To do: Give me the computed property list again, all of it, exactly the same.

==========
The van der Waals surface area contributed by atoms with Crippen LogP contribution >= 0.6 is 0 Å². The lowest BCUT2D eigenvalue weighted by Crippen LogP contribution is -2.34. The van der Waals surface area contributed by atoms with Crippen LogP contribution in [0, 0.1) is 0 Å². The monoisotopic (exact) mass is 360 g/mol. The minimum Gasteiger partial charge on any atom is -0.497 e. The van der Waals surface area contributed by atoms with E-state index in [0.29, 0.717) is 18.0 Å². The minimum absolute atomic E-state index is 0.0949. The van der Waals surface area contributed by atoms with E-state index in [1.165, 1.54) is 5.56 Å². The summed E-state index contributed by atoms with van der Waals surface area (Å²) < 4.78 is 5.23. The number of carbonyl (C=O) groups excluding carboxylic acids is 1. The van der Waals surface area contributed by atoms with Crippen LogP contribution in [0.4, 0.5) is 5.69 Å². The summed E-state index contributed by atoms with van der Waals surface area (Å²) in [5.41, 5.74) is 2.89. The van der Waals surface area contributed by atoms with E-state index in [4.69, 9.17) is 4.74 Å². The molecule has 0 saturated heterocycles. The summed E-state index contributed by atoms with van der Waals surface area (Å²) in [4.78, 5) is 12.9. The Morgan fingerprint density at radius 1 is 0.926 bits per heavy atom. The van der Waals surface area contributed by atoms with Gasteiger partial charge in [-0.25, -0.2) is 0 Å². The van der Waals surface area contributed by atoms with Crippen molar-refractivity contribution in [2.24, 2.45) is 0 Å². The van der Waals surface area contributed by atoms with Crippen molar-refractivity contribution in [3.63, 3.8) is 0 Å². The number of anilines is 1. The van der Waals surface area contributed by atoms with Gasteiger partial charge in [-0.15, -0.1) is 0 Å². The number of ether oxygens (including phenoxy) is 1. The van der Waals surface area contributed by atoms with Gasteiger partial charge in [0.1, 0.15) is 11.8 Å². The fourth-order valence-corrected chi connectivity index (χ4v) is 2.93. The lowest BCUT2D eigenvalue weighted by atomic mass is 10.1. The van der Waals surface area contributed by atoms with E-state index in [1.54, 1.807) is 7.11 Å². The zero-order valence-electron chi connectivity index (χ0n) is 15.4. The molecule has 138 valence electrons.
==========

The van der Waals surface area contributed by atoms with Crippen LogP contribution >= 0.6 is 0 Å². The lowest BCUT2D eigenvalue weighted by Crippen LogP contribution is -2.34. The van der Waals surface area contributed by atoms with Crippen LogP contribution in [0, 0.1) is 0 Å². The monoisotopic (exact) mass is 360 g/mol. The minimum Gasteiger partial charge on any atom is -0.497 e. The van der Waals surface area contributed by atoms with E-state index in [0.29, 0.717) is 18.0 Å². The minimum absolute atomic E-state index is 0.0949. The van der Waals surface area contributed by atoms with E-state index in [1.165, 1.54) is 5.56 Å². The summed E-state index contributed by atoms with van der Waals surface area (Å²) < 4.78 is 5.23. The number of carbonyl (C=O) groups excluding carboxylic acids is 1. The van der Waals surface area contributed by atoms with Crippen LogP contribution in [0.4, 0.5) is 5.69 Å². The summed E-state index contributed by atoms with van der Waals surface area (Å²) in [5.41, 5.74) is 2.89. The van der Waals surface area contributed by atoms with E-state index in [4.69, 9.17) is 4.74 Å². The molecule has 0 saturated heterocycles. The summed E-state index contributed by atoms with van der Waals surface area (Å²) in [4.78, 5) is 12.9. The Morgan fingerprint density at radius 1 is 0.926 bits per heavy atom. The van der Waals surface area contributed by atoms with Gasteiger partial charge in [-0.25, -0.2) is 0 Å². The van der Waals surface area contributed by atoms with Crippen molar-refractivity contribution in [2.24, 2.45) is 0 Å². The van der Waals surface area contributed by atoms with Crippen molar-refractivity contribution in [3.63, 3.8) is 0 Å². The number of anilines is 1. The van der Waals surface area contributed by atoms with Gasteiger partial charge in [-0.15, -0.1) is 0 Å². The number of ether oxygens (including phenoxy) is 1. The van der Waals surface area contributed by atoms with Gasteiger partial charge in [0.1, 0.15) is 11.8 Å². The fourth-order valence-corrected chi connectivity index (χ4v) is 2.93. The lowest BCUT2D eigenvalue weighted by atomic mass is 10.1. The van der Waals surface area contributed by atoms with E-state index in [1.54, 1.807) is 7.11 Å². The zero-order valence-electron chi connectivity index (χ0n) is 15.4. The molecule has 138 valence electrons.